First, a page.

Rock’s “Gap vs Banana Republic go to war” schtick, in the middle of his “Bush is a better actor than anyone in this room because he won back his job back despite not doing so hot” routine is pretty clever and funny.
Other than his taped visit to the black-oriented Magic Johnson cineplex to interview the peeps regarding their preference for genre and horror over, um, artistry, Rock has essentially nothing to do the entire rest of the show, although he has a nice comment about the new technique of handing out a few of the awards from the seats, saying, “Next we’ll be handing them out in the parking lot, ‘an Oscar and a McFlurry to go, please.'”
The acceptance speeches are quick, they are brisk, they are brief, they seem to be largely devoid of personality as a result: yes, speed up the show which at 3 hours+ is inevitably long, but don’t let the effort wag the dog, allow us some sense of who these people are, how they feel about winning, what it means to them. Isn’t that what the show is about?
When did Sideshow Bob join the Counting Crows?
I miss Johnny Carson.
Beyonce can really sing and having her do three of the five songs doesn’t seem absurd as she does them.
Antonio Banderas is not a great singer – having Carlos Santana noodle along with him on electric guitar is pretty pointless.
What the hell is up with that rack on Sidney Lumet’s daughter? I’m not sure one should so prominently display what is so clearly not of nature’s doing.
Hilary Swank thanked her freaking LAWYERS – ah yes, it is this kind of nonsense that spurred the speed-up efforts
Scorsese loses again, out-legended by Clint Eastwood, who is always strangely affectless when not in character.
As it always does, the show ran out of steam long before the end; other than in the opening, Chris Rock was generic and uncontroversial. I’d like to see more clips from the movies nominated in the major categories and a little more leeway given the acceptance speeches. If they want a shorter show, cut down on the categories given out live. Sorry editors, costume designers, art directors, etc, very few people out of the millions watching give a fig.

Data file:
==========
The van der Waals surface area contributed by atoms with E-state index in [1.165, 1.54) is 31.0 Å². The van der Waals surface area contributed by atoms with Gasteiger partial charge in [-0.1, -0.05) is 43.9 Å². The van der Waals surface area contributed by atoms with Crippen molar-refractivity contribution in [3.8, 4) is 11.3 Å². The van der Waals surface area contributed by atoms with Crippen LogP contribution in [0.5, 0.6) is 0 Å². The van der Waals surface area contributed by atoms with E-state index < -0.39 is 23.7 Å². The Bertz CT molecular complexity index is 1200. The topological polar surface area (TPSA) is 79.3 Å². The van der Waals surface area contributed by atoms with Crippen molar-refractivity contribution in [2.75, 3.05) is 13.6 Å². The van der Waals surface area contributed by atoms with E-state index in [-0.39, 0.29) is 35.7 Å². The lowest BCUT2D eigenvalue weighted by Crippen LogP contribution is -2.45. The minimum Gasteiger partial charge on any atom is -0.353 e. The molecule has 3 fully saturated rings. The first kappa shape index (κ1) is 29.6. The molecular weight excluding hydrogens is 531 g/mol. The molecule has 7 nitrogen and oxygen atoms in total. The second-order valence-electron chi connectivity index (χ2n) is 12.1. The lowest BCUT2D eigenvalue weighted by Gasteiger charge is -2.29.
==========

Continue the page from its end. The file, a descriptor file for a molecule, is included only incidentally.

And the winners are (in alphabetical order, no less):
ACTOR IN A LEADING ROLE
ACTOR IN A SUPPORTING ROLE
MILLION DOLLAR BABY
ACTRESS IN A LEADING ROLE
MILLION DOLLAR BABY
ACTRESS IN A SUPPORTING ROLE
ANIMATED FEATURE FILM
Dante Ferretti (Art Direction); Francesca Lo Schiavo (Set Decoration)
MILLION DOLLAR BABY
Clint Eastwood, Albert S. Ruddy and Tom Rosenberg
MILLION DOLLAR BABY
BORN INTO BROTHELS
Ross Kauffman and Zana Briski
DOCUMENTARY SHORT SUBJECT
MIGHTY TIMES: THE CHILDREN’S MARCH
Robert Hudson and Bobby Houston
FOREIGN LANGUAGE FILM
THE SEA INSIDE
Directed by Alejandro Amenábar
LEMONY SNICKET’S A SERIES OF UNFORTUNATE EVENTS
Valli O’Reilly and Bill Corso
Jan A.P. Kaczmarek
THE MOTORCYCLE DIARIES
“Al Otro Lado Del Río”
Music and Lyric by Jorge Drexler
WRITING (ADAPTED SCREENPLAY)
Screenplay by Alexander Payne & Jim Taylor
WRITING (ORIGINAL SCREENPLAY)
ETERNAL SUNSHINE OF THE SPOTLESS MIND
Screenplay by Charlie Kaufman; Story by Charlie Kaufman & Michel Gondry & Pierre Bismuth
SHORT FILM (ANIMATED)
SHORT FILM (LIVE ACTION)
Michael Silvers and Randy Thom
Scott Millan, Greg Orloff, Bob Beemer and Steve Cantamessa
John Dykstra, Scott Stokdyk, Anthony LaMolinara and John Frazier
(click over to Oscar.com for links to transcripts of the acceptance speeches and video of post-win interviews)